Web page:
Whereas terminology integration in the described way is part of the statistical model of the resulting engine, runtime integration of terminology is done by using existing engines together with different termbases. This approach allows for a quick change of target domains to translate in without the need for a complete retraining of the engine. In the Moses system, which in most cases will be the system in mind when SMT is discussed, the runtime approach can be based on the option to read xml-annotated source texts. In order to force term translations based on a termbase, one has to identify inflected word forms corresponding to termbase entries in the source texts first. Preferably this step is backed up by lemmatizer, which derives base forms from inflected forms. Again, it has to be kept in mind, that translating into highly inflected languages, additional morphological processing has to be done.

There are more aspects to domain adaptation in SMT than I discussed here, for example, the combination of training texts with different language models in the training step or the merging of phrase tables of different engines etc. Methods differ from vendor to vendor and depend strongly on the architecture that has proven to be the best for the respective MT service.

Terminology Resources

Terminology doesn’t come from nothing – it grows, lives and changes with time and depending on the domain it applies to. So, if we speak of domain adaption there is always the adaptation of terminology. There is no domain without a specific terminology, because domains are, in fact, terminological collections (concepts linked to specific namings within a domain) embedded in a distinctive writing style. To meet the requirements of constantly growing and changing namings in everyday domains (think of medicine or politics), MT engines have to be able to use resources which contain up-to-date terminology. While some MT providers view the task of resource gathering as the customer’s contribution to the process of engine customization, others provide a pool of terminology the customer can choose from. Others do extensive work to ensure the optimal integration of terminology in the training data by checking for term consistency and completeness in the training data. One step in the direction of real-time terminology integration was made by the TaaS project, which came into being as a collaboration of Tilde, Kilgray, the Cologne University of Applied Sciences, the University of Sheffield and TAUS. The cloud-based service offers a few handy tools, e.g. for term extraction and bilingual term alignment, which can be used by MT services to dynamically integrate inflected word forms for terms that are unknown to the engine in use. In order to do so, TaaS is linked to online terminology repositories like IATE the EuroTermBank and TAUS. At berns language consulting, we spoke with the leading providers of MT services and most of them agree that up-to-date terminology integration by online services will become more and more important in flexible MT translation workflows.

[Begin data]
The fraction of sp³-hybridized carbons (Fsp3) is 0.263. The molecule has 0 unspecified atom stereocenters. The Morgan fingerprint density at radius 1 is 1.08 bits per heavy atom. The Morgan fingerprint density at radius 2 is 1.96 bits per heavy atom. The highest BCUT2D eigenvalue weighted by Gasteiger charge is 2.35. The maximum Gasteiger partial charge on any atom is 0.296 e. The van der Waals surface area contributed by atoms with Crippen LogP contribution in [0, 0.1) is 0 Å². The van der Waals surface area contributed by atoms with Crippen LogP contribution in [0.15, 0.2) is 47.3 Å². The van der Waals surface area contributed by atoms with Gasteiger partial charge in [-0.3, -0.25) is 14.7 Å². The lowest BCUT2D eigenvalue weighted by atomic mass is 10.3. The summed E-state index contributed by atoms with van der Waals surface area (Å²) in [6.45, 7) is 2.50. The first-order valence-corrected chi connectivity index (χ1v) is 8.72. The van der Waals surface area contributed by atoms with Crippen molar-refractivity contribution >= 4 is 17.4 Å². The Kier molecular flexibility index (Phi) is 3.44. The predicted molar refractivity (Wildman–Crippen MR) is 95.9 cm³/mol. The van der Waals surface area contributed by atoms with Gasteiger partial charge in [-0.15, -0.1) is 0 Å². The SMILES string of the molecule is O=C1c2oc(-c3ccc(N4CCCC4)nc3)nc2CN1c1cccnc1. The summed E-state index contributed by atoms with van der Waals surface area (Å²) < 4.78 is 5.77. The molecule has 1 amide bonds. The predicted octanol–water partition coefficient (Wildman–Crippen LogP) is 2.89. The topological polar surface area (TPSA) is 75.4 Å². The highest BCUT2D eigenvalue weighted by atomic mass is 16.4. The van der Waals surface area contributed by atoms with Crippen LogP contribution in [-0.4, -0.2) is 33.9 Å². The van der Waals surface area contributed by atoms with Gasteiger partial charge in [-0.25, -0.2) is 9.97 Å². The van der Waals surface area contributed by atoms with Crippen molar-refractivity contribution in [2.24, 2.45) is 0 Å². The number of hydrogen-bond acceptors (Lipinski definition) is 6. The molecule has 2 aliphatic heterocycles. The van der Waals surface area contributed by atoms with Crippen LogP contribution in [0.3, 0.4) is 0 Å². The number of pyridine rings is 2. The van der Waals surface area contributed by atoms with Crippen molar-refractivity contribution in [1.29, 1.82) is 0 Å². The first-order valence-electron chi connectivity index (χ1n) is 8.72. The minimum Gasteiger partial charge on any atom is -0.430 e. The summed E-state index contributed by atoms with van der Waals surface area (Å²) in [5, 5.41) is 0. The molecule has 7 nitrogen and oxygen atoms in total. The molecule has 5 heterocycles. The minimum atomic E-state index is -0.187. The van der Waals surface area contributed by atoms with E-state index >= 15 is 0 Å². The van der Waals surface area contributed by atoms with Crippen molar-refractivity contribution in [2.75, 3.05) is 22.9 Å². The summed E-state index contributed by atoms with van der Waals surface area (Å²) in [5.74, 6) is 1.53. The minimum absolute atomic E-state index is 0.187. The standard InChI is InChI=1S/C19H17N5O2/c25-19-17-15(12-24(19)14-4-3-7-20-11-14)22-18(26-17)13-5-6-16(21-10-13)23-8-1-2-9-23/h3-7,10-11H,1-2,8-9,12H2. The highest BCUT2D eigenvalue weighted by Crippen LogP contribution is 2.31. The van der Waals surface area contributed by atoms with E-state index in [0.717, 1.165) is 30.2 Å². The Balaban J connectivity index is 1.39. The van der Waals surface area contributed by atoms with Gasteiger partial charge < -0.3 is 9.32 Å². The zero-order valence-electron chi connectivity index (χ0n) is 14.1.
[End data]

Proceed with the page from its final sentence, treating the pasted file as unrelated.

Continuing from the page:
Quality improvements – what can MT users do?

Summing up term integration methods, what can we do to improve terminology usage and translation quality with MT systems? Apart from the technical aspects that are best left to the respective tool vendors, the MT user can do a lot to optimize MT quality. Terminology management is the first building block in this process. Term extraction methods can help to build mass from scratch when there are no databases yet. As soon as a termbase is created, it should be used together with authoring tools and CAT tools to produce high-quality texts with consistent terminology. Existing texts that do not meet the requirements of consistent terminology should be checked for term variances as a basis for normalization, which aims at the usage of one and the same term for one concept in the text. Another way to improve term translations is by constantly feeding back post-edits of MT translations into the MT system, which could happen in a collaborative way by a number of reviewers or by using a CAT tool together with MT Plug-ins. The process of terminology optimization in translation workflows strongly depends on the systems and interfaces in use, so solutions may change from customer to customer. As systems constantly improve – especially in the field of NMT – we’re looking forward to all the changes and opportunities this brings to translation environments and translation itself.


Christian Eisold has a background in computational linguistics and is a consultant at berns language consulting since 2016.

At blc he supports customers with translation processes, which involves terminology management, language quality assurance and MT evaluation.